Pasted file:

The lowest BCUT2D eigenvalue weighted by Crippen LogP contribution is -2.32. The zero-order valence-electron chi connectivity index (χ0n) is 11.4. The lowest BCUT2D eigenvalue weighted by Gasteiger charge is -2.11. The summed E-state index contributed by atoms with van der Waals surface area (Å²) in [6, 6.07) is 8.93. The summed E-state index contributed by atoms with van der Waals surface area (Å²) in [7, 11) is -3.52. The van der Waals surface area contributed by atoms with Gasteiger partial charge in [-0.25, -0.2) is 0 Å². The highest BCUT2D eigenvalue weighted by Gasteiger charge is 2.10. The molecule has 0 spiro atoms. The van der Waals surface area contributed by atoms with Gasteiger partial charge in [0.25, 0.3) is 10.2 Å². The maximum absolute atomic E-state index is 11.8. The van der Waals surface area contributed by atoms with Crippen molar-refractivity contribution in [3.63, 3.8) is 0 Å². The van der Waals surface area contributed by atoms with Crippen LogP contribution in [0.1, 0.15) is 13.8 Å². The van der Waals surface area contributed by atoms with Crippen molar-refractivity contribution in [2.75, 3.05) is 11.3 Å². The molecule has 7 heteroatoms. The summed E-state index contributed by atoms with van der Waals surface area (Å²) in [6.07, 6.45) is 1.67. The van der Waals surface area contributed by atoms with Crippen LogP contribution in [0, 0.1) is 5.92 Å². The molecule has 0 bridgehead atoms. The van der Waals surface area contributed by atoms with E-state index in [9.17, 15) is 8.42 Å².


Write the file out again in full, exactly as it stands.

The lowest BCUT2D eigenvalue weighted by Crippen LogP contribution is -2.32. The zero-order valence-electron chi connectivity index (χ0n) is 11.4. The lowest BCUT2D eigenvalue weighted by Gasteiger charge is -2.11. The summed E-state index contributed by atoms with van der Waals surface area (Å²) in [6, 6.07) is 8.93. The summed E-state index contributed by atoms with van der Waals surface area (Å²) in [7, 11) is -3.52. The van der Waals surface area contributed by atoms with Gasteiger partial charge in [-0.25, -0.2) is 0 Å². The highest BCUT2D eigenvalue weighted by Gasteiger charge is 2.10. The molecule has 0 spiro atoms. The van der Waals surface area contributed by atoms with Gasteiger partial charge in [0.25, 0.3) is 10.2 Å². The maximum absolute atomic E-state index is 11.8. The van der Waals surface area contributed by atoms with Crippen molar-refractivity contribution in [3.63, 3.8) is 0 Å². The van der Waals surface area contributed by atoms with Crippen LogP contribution in [0.1, 0.15) is 13.8 Å². The van der Waals surface area contributed by atoms with Crippen molar-refractivity contribution in [2.75, 3.05) is 11.3 Å². The molecule has 7 heteroatoms. The summed E-state index contributed by atoms with van der Waals surface area (Å²) in [6.07, 6.45) is 1.67. The van der Waals surface area contributed by atoms with Crippen LogP contribution in [0, 0.1) is 5.92 Å². The molecule has 0 bridgehead atoms. The van der Waals surface area contributed by atoms with E-state index in [9.17, 15) is 8.42 Å².